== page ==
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Dave Selvig / Forum Communications Co., Published June 17 2010

Erstad admits that he's done

JAMESTOWN, N.D. – Life after baseball is suiting Darin Erstad just fine.

Instead of chasing down fly balls, Erstad spends his days corralling his 4-year-old daughter and 3-year-old son, while helping feed the newest addition to the family – 3-month-old son Adam – a bottle.

“I couldn’t be much happier,” he said from his home in Lincoln, Neb. “I got to live a dream playing baseball for 14 years, now I’m getting to live the other side and it’s a blast.”

The Jamestown native has adjusted to life without the long road trips, constant time away from family and the physical toll on his body. Who will ever forget the head-long dives for fly balls on the surface of the Metrodome, or launching himself through the air to make a diving catch that ended with a crash into an outfield wall?

He’s had enough of that, and is at peace with his decision to move on.

“I’m done,” he said. “I had my time. I always said, ‘When I’m done, I’m done.’ ... I’m good.”

Good certainly summed up his 11 years with the California, Anaheim and then Los Angeles Angels after the franchise selected him with the first pick of the 1995 Major League Baseball draft after his stellar career at the University of Nebraska.

He also played one year for the Chicago White Sox, before spending the 2008-09 seasons with the Houston Astros.

“I don’t have any complaints. It was 14 very enjoyable years,” he said. “I gave my heart and soul to the game. I’m comfortable with my decision to move on.

“Do I miss it? Of course, I loved to play. But what I have at home is great, too.”

The back of Erstad’s baseball card pretty much tells the story.

He accumulated 1,697 hits, 124 home runs, 699 RBIs, 913 runs scored and 179 stolen bases in his 14 seasons, posting a .282 lifetime batting average. He was named to the American League All-Star team in 1998 and 2000.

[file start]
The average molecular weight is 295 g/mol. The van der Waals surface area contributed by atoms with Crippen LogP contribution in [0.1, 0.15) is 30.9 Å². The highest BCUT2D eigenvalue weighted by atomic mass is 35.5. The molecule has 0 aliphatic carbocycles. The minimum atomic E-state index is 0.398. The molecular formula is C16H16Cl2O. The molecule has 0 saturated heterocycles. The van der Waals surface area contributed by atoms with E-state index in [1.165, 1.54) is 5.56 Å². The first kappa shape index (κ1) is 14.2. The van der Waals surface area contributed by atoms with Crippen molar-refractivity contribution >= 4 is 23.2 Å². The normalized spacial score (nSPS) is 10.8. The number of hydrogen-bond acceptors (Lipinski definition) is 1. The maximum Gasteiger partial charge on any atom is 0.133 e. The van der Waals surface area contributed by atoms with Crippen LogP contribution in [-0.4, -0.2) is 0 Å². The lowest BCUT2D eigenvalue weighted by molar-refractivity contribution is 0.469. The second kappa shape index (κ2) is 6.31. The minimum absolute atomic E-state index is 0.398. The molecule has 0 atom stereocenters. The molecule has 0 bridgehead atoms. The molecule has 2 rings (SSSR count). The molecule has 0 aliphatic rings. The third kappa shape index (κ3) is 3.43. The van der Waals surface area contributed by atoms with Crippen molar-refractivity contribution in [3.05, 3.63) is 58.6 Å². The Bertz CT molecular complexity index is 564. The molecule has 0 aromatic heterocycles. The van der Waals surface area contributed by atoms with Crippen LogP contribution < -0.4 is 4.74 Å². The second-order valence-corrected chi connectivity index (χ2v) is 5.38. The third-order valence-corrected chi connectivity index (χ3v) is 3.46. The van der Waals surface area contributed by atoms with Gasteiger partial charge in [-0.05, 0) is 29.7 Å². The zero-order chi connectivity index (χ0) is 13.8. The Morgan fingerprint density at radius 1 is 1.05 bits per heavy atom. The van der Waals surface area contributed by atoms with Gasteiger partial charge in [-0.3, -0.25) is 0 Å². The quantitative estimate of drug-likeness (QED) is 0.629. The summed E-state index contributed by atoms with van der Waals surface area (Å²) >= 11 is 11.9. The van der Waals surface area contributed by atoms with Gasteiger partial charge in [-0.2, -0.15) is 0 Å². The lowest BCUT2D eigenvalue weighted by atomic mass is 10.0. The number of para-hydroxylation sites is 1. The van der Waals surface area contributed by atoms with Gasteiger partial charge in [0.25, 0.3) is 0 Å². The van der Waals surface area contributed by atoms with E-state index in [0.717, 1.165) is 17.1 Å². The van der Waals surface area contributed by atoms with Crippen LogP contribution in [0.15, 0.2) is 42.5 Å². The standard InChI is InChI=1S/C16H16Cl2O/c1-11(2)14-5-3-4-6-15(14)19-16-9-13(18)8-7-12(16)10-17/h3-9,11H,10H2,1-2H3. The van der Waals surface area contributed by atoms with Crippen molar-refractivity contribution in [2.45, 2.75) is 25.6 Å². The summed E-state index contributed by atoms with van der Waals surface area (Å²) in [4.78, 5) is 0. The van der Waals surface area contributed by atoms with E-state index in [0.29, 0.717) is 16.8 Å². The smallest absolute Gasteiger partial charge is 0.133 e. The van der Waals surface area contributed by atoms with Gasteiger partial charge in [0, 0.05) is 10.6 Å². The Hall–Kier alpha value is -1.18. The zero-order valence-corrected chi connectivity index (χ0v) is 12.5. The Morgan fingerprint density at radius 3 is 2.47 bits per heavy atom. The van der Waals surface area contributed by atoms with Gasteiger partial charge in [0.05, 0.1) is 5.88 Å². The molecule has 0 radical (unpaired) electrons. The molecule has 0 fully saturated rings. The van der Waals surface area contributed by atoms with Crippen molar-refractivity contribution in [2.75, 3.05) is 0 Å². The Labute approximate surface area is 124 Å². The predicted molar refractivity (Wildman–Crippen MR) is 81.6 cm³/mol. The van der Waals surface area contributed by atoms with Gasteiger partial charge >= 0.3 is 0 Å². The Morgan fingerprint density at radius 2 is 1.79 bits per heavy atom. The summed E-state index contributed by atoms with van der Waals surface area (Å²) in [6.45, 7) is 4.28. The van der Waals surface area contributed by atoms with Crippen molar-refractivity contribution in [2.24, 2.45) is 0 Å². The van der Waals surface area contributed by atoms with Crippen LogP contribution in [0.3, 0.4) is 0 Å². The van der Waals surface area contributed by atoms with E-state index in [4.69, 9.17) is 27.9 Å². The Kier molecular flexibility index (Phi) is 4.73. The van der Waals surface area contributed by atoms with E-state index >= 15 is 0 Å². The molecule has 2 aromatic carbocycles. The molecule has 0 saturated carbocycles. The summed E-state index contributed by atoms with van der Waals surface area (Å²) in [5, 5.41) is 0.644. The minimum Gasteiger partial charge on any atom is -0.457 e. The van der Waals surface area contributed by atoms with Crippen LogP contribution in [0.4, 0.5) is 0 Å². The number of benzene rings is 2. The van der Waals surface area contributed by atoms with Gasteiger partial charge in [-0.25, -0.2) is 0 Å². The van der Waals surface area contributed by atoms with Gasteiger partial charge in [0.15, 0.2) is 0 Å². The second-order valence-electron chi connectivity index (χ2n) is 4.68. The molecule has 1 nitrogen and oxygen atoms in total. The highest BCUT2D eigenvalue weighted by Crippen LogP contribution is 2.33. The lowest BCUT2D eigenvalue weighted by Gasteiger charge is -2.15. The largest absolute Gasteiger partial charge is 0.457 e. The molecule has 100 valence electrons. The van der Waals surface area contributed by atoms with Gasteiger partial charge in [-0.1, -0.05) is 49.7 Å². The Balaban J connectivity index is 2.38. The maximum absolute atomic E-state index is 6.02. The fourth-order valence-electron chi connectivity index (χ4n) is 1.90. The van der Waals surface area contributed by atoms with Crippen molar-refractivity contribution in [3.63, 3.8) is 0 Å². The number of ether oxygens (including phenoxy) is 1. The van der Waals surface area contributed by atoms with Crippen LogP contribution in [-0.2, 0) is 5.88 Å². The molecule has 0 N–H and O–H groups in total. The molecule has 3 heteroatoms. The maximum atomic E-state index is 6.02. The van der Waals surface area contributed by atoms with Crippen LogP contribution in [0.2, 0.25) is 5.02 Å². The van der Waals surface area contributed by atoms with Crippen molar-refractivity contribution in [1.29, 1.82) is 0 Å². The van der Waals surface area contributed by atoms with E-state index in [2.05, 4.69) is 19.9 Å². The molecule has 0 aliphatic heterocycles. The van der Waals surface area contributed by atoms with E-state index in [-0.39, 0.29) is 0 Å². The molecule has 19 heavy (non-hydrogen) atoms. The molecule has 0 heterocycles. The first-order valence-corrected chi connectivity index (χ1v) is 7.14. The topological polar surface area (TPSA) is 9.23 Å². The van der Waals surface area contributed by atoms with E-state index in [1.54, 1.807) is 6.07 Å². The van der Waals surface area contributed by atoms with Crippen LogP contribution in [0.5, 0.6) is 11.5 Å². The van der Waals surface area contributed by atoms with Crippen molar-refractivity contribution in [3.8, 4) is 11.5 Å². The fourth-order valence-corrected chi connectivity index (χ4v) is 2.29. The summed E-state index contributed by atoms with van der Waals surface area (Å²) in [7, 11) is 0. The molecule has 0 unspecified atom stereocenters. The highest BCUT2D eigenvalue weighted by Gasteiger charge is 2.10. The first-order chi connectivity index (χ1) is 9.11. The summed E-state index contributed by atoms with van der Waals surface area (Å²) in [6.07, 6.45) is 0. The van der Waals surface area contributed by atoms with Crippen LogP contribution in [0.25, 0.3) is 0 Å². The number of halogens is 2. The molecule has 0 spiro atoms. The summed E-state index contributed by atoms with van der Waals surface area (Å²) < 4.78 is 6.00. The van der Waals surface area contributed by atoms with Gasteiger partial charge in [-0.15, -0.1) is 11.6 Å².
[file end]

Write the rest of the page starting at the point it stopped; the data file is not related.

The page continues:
But he was equally known for his defensive prowess. He’s the only player in baseball history to win Gold Glove awards as both an outfielder (2000, ’02) and infielder (2004). And all three came at different positions – center field, left field and first base – he’s the only player to ever do that.

The shining moment, though, came in 2002 when he caught the final out in Game 7 of the World Series, giving the Angels their only championship in team history.

Erstad played a key role in the Angels’ run to the title. He hit .421 in the American League Division Series against the Yankees, .364 against the Minnesota Twins in the ALCS and .300 against the San Francisco Giants in the World Series.

These days he enjoys watching baseball. After all, he still knows many of the players.

“I actually watch more than I thought I would,” he said. “When I’m feeding the baby I turn on the highlight shows and keep up to date.

“It’s kind of interesting, Aaron Boone is a good friend of mine and he’s on ESPN now. I love listening to him and razzing him.”

Don’t expect to see him on Baseball Tonight, or any other TV show, however.

“Commentating is not for me. I’d have a tough time critiquing other players because I know how hard the game is,” he said.

While his professional playing days are behind him, his brother Bryan has talked in the past about getting him an at-bat or two with the Jamestown Miller Lite Merchants. A family trip to Jamestown is planned for the same weekend the Merchants will be hosting their annual summer tournament, July 9-11 at Jack Brown Stadium, where both brothers starred for the Legion Eagles, albeit about a decade apart.

Could things come full circle that weekend?

“I haven’t taken any swings since my last swing in New York,” he said. “I’m not saying I won’t, I just haven’t taken any swings. I guess we’ll just have to see.”


Dave Selvig is the sports editor of the Jamestown Sun